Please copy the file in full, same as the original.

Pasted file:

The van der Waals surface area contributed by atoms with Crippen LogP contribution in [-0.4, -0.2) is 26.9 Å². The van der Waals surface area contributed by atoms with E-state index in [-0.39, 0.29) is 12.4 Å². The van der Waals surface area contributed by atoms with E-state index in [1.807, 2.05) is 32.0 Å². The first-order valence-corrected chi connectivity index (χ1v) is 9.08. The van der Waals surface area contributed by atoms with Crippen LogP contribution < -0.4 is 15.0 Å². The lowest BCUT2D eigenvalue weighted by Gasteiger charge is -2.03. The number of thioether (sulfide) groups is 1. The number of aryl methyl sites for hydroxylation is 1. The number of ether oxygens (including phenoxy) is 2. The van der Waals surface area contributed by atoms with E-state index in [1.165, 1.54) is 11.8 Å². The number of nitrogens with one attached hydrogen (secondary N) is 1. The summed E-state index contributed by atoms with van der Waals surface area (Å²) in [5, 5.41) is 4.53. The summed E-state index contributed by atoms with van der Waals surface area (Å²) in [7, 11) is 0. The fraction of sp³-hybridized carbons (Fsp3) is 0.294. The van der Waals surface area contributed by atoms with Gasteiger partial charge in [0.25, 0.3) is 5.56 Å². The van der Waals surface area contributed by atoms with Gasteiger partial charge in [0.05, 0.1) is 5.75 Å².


The van der Waals surface area contributed by atoms with Crippen LogP contribution in [-0.4, -0.2) is 26.9 Å². The van der Waals surface area contributed by atoms with E-state index in [-0.39, 0.29) is 12.4 Å². The van der Waals surface area contributed by atoms with E-state index in [1.807, 2.05) is 32.0 Å². The first-order valence-corrected chi connectivity index (χ1v) is 9.08. The van der Waals surface area contributed by atoms with Crippen LogP contribution < -0.4 is 15.0 Å². The lowest BCUT2D eigenvalue weighted by Gasteiger charge is -2.03. The number of thioether (sulfide) groups is 1. The number of aryl methyl sites for hydroxylation is 1. The number of ether oxygens (including phenoxy) is 2. The van der Waals surface area contributed by atoms with E-state index in [1.165, 1.54) is 11.8 Å². The number of nitrogens with one attached hydrogen (secondary N) is 1. The summed E-state index contributed by atoms with van der Waals surface area (Å²) in [5, 5.41) is 4.53. The summed E-state index contributed by atoms with van der Waals surface area (Å²) in [7, 11) is 0. The fraction of sp³-hybridized carbons (Fsp3) is 0.294. The van der Waals surface area contributed by atoms with Gasteiger partial charge in [0.25, 0.3) is 5.56 Å². The van der Waals surface area contributed by atoms with Gasteiger partial charge in [0.05, 0.1) is 5.75 Å².